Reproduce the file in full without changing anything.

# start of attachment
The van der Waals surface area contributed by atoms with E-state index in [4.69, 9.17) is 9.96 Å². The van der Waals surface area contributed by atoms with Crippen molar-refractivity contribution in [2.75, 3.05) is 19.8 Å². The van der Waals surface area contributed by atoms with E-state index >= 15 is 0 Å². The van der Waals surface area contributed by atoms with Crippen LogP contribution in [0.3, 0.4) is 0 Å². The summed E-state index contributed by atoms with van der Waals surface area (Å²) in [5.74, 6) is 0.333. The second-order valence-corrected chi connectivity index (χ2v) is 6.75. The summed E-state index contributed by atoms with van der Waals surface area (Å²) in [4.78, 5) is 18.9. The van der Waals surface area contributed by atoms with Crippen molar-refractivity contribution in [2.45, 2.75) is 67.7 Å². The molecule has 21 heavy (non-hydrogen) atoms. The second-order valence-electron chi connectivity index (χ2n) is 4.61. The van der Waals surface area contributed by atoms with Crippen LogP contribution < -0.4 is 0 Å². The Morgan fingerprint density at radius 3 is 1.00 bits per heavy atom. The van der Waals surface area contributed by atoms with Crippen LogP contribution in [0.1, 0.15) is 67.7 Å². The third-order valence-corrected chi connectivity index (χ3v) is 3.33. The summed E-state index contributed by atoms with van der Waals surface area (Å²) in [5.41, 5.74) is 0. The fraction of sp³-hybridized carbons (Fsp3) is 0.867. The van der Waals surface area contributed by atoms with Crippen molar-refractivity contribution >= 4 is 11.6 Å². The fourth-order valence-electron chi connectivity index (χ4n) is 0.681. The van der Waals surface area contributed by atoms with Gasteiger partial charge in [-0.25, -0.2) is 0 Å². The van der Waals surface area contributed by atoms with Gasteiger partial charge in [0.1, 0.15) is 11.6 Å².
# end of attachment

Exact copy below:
The van der Waals surface area contributed by atoms with E-state index in [4.69, 9.17) is 9.96 Å². The van der Waals surface area contributed by atoms with Crippen molar-refractivity contribution in [2.75, 3.05) is 19.8 Å². The van der Waals surface area contributed by atoms with E-state index >= 15 is 0 Å². The van der Waals surface area contributed by atoms with Crippen LogP contribution in [0.3, 0.4) is 0 Å². The summed E-state index contributed by atoms with van der Waals surface area (Å²) in [5.74, 6) is 0.333. The second-order valence-corrected chi connectivity index (χ2v) is 6.75. The summed E-state index contributed by atoms with van der Waals surface area (Å²) in [4.78, 5) is 18.9. The van der Waals surface area contributed by atoms with Crippen molar-refractivity contribution in [2.45, 2.75) is 67.7 Å². The molecule has 21 heavy (non-hydrogen) atoms. The second-order valence-electron chi connectivity index (χ2n) is 4.61. The van der Waals surface area contributed by atoms with Crippen LogP contribution < -0.4 is 0 Å². The Morgan fingerprint density at radius 3 is 1.00 bits per heavy atom. The van der Waals surface area contributed by atoms with Crippen LogP contribution in [0.1, 0.15) is 67.7 Å². The third-order valence-corrected chi connectivity index (χ3v) is 3.33. The summed E-state index contributed by atoms with van der Waals surface area (Å²) in [5.41, 5.74) is 0. The fraction of sp³-hybridized carbons (Fsp3) is 0.867. The van der Waals surface area contributed by atoms with Crippen molar-refractivity contribution >= 4 is 11.6 Å². The fourth-order valence-electron chi connectivity index (χ4n) is 0.681. The van der Waals surface area contributed by atoms with Gasteiger partial charge in [-0.25, -0.2) is 0 Å². The van der Waals surface area contributed by atoms with Gasteiger partial charge in [0.1, 0.15) is 11.6 Å².